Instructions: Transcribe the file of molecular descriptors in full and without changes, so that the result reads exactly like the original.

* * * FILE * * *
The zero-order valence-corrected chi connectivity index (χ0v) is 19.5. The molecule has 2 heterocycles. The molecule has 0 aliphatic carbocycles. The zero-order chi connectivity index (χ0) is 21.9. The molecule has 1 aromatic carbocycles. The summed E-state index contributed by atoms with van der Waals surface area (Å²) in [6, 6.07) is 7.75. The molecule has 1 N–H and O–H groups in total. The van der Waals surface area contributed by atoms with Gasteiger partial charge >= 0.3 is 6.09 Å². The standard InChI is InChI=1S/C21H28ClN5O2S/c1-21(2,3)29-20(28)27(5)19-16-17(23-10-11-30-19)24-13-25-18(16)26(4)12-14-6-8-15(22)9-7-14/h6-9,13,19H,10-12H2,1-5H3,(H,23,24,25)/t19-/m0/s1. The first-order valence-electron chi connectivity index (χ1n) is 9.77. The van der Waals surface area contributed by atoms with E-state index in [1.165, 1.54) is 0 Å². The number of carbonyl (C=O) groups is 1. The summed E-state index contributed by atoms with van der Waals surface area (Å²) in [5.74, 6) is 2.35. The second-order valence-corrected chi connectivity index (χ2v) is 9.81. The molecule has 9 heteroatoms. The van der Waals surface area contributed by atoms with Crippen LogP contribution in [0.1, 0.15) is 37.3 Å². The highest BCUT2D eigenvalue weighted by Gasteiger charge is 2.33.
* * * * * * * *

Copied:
The zero-order valence-corrected chi connectivity index (χ0v) is 19.5. The molecule has 2 heterocycles. The molecule has 0 aliphatic carbocycles. The zero-order chi connectivity index (χ0) is 21.9. The molecule has 1 aromatic carbocycles. The summed E-state index contributed by atoms with van der Waals surface area (Å²) in [6, 6.07) is 7.75. The molecule has 1 N–H and O–H groups in total. The van der Waals surface area contributed by atoms with Gasteiger partial charge >= 0.3 is 6.09 Å². The standard InChI is InChI=1S/C21H28ClN5O2S/c1-21(2,3)29-20(28)27(5)19-16-17(23-10-11-30-19)24-13-25-18(16)26(4)12-14-6-8-15(22)9-7-14/h6-9,13,19H,10-12H2,1-5H3,(H,23,24,25)/t19-/m0/s1. The first-order valence-electron chi connectivity index (χ1n) is 9.77. The van der Waals surface area contributed by atoms with E-state index in [1.165, 1.54) is 0 Å². The number of carbonyl (C=O) groups is 1. The summed E-state index contributed by atoms with van der Waals surface area (Å²) in [5.74, 6) is 2.35. The second-order valence-corrected chi connectivity index (χ2v) is 9.81. The molecule has 9 heteroatoms. The van der Waals surface area contributed by atoms with Crippen LogP contribution in [0.1, 0.15) is 37.3 Å². The highest BCUT2D eigenvalue weighted by Gasteiger charge is 2.33.